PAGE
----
A quote from S&S Revised edition

Trever

Level 4 Valued Member
“You have conquered the Timeless Simple. Respect. You have stuck to a “boring” program for many months and achieved a major milestone. Most people never get this far; they get distracted by the latest fad and lose their way.”

I’m part way through the book and this paragraph made me chuckle because it describes me. The only difference is “latest fad” for me is other Strongfirst programs or methods.
I really want to commit to this program and reach Timeless Simple or better but I hate the idea of months of not doing A+A snatching, double clean/press/frontsquat and BB deadlift.
Currently at a body weight of just under 140lbs I can do 5 untimed TGU’s per side using 28kg and regularly do A+A snatch with a 24kg.

I like the idea that committing to S&S will make everything better in the long run, but I definitely understand why some people can’t commit.
 

Bauer

Level 6 Valued Member
Hehe, in a way, I am the opposite: I am good at following programs, but the programs are not good at following me :D

The prescribed pace of progress is usually too fast for me and then I will change something in the program because I cannot keep up. (Which is easier with S&S than with other programs, luckily).
 

ClaudeR

Level 5 Valued Member
Hehe, in a way, I am the opposite: I am good at following programs, but the programs are not good at following me :D

The prescribed pace of progress is usually too fast for me and then I will change something in the program because I cannot keep up. (Which is easier with S&S than with other programs, luckily).
I am exactly the same way!
 

barrak

Level 5 Valued Member
“You have conquered the Timeless Simple. Respect. You have stuck to a “boring” program for many months and achieved a major milestone. Most people never get this far; they get distracted by the latest fad and lose their way.”

I’m part way through the book and this paragraph made me chuckle because it describes me. The only difference is “latest fad” for me is other Strongfirst programs or methods.
I really want to commit to this program and reach Timeless Simple or better but I hate the idea of months of not doing A+A snatching, double clean/press/frontsquat and BB deadlift.
Currently at a body weight of just under 140lbs I can do 5 untimed TGU’s per side using 28kg and regularly do A+A snatch with a 24kg.

I like the idea that committing to S&S will make everything better in the long run, but I definitely understand why some people can’t commit.
The good thing about S&S 2.0 is that it leaves you with plenty of energy to do other things without abandoning it. For example, on any given day I also do one or more of the following with light weights to perfect patterning; PTTP, hiking, steel mace practice, and mobility drills.

The program even encourages you to jolt your system occasionally. A tough hiking/rucking trail or chopping firewood are my go to jolt activities this summer. I'm sure A+A snatches or long cycle C&J would work just as well come winter time.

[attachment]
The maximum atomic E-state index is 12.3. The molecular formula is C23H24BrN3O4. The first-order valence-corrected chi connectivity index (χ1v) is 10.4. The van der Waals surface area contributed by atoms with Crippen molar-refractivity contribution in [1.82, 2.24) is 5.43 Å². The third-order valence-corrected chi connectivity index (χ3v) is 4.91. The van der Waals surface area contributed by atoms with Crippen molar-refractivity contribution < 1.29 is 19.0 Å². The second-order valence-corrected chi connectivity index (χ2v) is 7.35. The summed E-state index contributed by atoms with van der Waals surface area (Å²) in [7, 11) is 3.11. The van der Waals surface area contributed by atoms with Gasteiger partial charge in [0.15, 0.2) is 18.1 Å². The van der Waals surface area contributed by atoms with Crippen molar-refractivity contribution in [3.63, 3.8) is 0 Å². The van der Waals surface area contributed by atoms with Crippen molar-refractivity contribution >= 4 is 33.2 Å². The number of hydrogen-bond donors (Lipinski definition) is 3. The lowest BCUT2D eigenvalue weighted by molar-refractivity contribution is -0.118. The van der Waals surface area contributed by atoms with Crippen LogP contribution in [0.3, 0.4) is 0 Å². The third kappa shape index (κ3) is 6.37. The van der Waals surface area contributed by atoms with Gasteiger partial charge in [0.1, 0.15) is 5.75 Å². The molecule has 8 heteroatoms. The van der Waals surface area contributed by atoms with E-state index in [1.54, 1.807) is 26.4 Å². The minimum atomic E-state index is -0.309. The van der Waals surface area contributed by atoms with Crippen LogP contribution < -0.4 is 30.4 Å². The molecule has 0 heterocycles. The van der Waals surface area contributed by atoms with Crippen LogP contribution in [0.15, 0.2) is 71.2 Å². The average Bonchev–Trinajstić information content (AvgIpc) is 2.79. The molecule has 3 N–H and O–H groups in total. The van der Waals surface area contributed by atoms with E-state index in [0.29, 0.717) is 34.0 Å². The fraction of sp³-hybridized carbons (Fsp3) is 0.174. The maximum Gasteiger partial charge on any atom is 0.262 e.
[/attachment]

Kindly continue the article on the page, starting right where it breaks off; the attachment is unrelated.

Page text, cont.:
Molson

Level 5 Valued Member
“You have conquered the Timeless Simple. Respect. You have stuck to a “boring” program for many months and achieved a major milestone. Most people never get this far; they get distracted by the latest fad and lose their way.”

I’m part way through the book and this paragraph made me chuckle because it describes me. The only difference is “latest fad” for me is other Strongfirst programs or methods.
I really want to commit to this program and reach Timeless Simple or better but I hate the idea of months of not doing A+A snatching, double clean/press/frontsquat and BB deadlift.
Currently at a body weight of just under 140lbs I can do 5 untimed TGU’s per side using 28kg and regularly do A+A snatch with a 24kg.

I like the idea that committing to S&S will make everything better in the long run, but I definitely understand why some people can’t commit.

Personally, after spending over 20months on S&S, and loving it, I think you might be overthinking it. There is no magic after achieving Simple or Timeless Simple. It is a greatly tailored program for starters or for aiding other sports. But if you can snatch with 24kg, do 28kg getups and do other lifts, you’d be almost in the same place. Less S&S adapted, but ahead with other skills. As Al said, there are no ‘gym goals’ in A+A, which does not give some kind of magic goal as S&S standards, 1/2 BW press or so. But same levels of strength, mobility, endurance can be achieved in other ways, so if you like what you are doing and it suits you, maybe there is no need to abandon that.
 

Trever

Level 4 Valued Member
Personally, after spending over 20months on S&S, and loving it, I think you might be overthinking it. There is no magic after achieving Simple or Timeless Simple. It is a greatly tailored program for starters or for aiding other sports. But if you can snatch with 24kg, do 28kg getups and do other lifts, you’d be almost in the same place. Less S&S adapted, but ahead with other skills. As Al said, there are no ‘gym goals’ in A+A, which does not give some kind of magic goal as S&S standards, 1/2 BW press or so. But same levels of strength, mobility, endurance can be achieved in other ways, so if you like what you are doing and it suits you, maybe there is no need to abandon that.